Usually, when officials are checking for early signs of algal blooms in lakes or rivers, they must send water samples to the laboratory. When these samples are analyzed, algae reproduction may have reached a stage that should alert the public.
Scientists led by Qingshan Wei, an assistant professor at North Carolina State University, hope to issue warnings in advance to produce the world's first portable cyanobacterial toxin detection system. The user simply places a drop of water on the chip and then inserts it into the reader device, which is then installed into the smart device.Mobile phoneon.
The chip is preloaded with single-stranded DNA (SSDNA) a dye and binds to a molecule called an aptamer. They bind to any target molecules that may be present in the sample, causing them to fluoresce. Therefore, in just five minutes, the app on the phone alerts the user to the presence and level of four common types of cyanobacterial toxins - anatoxin-a, cylindrospermopsin, nodularin and microcystin-LR.
“Our technology is capable of detecting these toxins in the EPA [US Environmental Protection Agency] water quality standards,” says Qingshan Wei. “However, it is important to note that our technology does not detect that these cyanobacterial toxin levels are below the World Health Organization's drinking water limits. Therefore, although this is a useful environmental monitoring tool that can be used to assess the quality of recreational water, It is also not suitable for assessing the safety of drinking water."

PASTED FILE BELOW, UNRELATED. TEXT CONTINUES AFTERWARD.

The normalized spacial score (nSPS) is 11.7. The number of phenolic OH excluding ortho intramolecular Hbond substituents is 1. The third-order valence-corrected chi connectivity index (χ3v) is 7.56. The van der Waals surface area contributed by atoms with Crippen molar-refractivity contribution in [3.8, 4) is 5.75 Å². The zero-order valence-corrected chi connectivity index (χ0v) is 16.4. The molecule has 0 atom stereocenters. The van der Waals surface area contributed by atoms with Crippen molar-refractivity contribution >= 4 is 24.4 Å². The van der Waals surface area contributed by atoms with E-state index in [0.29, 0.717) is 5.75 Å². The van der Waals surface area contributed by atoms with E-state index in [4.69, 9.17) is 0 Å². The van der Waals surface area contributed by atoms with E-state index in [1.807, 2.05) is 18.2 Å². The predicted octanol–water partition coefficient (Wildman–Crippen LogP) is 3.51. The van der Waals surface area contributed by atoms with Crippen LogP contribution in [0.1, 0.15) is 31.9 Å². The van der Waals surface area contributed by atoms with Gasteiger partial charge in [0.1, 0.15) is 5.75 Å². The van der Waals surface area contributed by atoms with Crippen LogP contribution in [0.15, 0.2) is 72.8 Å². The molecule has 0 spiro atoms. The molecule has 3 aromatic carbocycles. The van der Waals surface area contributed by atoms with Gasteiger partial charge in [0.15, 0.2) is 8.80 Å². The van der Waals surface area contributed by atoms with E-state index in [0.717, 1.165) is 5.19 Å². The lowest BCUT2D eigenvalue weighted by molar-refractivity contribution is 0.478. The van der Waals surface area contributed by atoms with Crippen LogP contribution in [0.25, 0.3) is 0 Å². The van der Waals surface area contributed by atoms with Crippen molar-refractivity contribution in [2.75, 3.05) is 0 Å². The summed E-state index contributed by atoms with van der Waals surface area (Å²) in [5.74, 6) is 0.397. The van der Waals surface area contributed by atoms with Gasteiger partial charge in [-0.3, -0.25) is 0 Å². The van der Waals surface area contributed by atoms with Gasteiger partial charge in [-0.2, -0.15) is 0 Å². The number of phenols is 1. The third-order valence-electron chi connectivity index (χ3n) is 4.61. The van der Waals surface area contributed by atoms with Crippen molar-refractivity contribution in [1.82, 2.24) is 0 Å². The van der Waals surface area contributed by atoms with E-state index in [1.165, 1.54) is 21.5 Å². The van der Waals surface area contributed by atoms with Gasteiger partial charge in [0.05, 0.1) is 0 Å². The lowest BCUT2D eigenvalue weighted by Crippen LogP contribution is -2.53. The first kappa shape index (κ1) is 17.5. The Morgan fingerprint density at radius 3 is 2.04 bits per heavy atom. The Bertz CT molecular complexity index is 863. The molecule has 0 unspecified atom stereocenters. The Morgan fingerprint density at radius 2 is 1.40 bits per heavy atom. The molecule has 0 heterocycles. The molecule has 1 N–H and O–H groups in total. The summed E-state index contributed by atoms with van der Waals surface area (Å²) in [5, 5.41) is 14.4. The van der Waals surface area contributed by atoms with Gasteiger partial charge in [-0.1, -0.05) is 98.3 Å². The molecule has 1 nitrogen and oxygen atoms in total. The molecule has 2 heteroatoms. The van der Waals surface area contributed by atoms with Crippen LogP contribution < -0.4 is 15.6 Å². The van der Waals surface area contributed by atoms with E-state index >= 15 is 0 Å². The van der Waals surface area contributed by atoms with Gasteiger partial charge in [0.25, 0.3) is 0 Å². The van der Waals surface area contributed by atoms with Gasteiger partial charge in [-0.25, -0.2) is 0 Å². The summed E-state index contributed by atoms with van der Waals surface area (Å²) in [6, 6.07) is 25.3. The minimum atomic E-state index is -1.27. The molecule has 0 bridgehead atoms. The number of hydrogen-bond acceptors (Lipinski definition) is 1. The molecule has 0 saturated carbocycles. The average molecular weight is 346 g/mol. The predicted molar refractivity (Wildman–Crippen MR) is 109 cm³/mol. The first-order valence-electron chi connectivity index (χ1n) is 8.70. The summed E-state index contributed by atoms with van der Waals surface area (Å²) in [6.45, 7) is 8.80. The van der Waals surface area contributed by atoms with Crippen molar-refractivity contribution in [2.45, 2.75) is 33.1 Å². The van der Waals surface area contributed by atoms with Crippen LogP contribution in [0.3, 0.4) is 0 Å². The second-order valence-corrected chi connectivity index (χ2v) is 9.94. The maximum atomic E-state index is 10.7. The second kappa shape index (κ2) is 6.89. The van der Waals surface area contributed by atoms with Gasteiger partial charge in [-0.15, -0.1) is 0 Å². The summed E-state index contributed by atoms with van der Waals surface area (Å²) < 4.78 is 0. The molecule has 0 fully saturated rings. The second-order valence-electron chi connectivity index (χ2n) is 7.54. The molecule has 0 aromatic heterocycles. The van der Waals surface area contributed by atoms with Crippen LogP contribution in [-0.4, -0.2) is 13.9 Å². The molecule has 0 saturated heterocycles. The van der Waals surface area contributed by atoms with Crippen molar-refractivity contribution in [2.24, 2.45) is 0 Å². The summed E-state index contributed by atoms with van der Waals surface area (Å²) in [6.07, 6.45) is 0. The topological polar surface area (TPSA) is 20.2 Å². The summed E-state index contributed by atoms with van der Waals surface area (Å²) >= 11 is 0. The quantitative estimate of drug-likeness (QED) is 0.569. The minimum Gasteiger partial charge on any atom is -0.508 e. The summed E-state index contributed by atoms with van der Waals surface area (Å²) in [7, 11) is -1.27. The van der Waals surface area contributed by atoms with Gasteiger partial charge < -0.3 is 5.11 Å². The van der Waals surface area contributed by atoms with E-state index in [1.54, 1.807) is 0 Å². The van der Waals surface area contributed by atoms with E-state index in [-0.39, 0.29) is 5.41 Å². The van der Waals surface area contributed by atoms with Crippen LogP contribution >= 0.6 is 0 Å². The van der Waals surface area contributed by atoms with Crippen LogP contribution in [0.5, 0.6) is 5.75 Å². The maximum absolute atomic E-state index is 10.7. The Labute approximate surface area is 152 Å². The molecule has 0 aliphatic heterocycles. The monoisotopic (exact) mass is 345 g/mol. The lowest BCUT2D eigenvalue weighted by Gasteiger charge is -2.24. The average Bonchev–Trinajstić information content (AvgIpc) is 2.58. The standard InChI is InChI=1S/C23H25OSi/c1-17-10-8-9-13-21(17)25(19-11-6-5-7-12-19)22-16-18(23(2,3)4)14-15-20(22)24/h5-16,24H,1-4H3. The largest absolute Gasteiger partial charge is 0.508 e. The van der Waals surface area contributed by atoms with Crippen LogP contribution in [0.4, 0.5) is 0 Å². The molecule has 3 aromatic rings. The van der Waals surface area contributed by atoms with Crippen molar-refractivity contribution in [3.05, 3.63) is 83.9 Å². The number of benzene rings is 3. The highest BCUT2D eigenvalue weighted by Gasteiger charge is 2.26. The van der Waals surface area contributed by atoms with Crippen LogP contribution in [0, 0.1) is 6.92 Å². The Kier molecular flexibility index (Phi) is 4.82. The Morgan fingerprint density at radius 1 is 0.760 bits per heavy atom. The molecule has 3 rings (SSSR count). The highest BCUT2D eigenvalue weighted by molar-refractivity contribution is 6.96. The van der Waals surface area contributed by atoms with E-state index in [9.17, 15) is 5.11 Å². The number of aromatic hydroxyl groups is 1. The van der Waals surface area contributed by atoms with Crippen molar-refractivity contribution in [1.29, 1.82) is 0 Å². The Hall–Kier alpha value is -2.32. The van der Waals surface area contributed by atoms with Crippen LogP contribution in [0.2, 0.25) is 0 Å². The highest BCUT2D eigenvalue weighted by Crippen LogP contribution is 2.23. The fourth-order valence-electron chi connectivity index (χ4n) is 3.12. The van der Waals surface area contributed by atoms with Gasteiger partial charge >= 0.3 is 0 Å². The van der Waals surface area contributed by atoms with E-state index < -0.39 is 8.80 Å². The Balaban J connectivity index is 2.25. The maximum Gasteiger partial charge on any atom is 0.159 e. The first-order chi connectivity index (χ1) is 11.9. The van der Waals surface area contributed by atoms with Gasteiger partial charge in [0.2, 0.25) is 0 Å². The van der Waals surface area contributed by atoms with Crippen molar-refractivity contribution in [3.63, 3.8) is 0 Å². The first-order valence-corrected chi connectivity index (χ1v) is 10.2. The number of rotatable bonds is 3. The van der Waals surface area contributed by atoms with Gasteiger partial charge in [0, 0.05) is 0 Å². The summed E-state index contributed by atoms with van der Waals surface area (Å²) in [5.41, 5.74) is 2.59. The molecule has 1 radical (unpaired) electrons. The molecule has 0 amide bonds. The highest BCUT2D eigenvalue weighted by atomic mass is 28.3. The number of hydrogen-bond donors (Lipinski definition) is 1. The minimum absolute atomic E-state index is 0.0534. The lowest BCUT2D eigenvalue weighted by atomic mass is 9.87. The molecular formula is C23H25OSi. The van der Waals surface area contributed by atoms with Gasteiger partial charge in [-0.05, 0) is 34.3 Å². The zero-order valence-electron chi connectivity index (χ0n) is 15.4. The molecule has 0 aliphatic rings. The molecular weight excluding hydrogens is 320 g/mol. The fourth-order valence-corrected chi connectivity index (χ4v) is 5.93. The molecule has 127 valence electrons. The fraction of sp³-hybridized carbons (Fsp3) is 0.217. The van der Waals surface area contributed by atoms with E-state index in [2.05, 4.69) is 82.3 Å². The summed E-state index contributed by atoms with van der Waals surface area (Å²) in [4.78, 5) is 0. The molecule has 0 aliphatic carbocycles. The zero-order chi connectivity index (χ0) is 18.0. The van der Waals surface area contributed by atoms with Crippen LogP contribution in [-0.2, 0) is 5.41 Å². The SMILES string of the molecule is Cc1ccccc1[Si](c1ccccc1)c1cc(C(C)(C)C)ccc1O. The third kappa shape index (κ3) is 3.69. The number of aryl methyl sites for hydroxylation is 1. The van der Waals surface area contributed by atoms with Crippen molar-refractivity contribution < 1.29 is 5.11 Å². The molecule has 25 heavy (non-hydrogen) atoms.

Researchers are working to increase the sensitivity of the system so that it can be used to determine if drinking water is safe. They also pointed out that if produced on a commercial scale, the reader device should be relatively cheap - currently at a manufacturing cost of less than $70, and each chip costs less than $1.
Scientists recently published a paper on the study in Analytical Chemistry.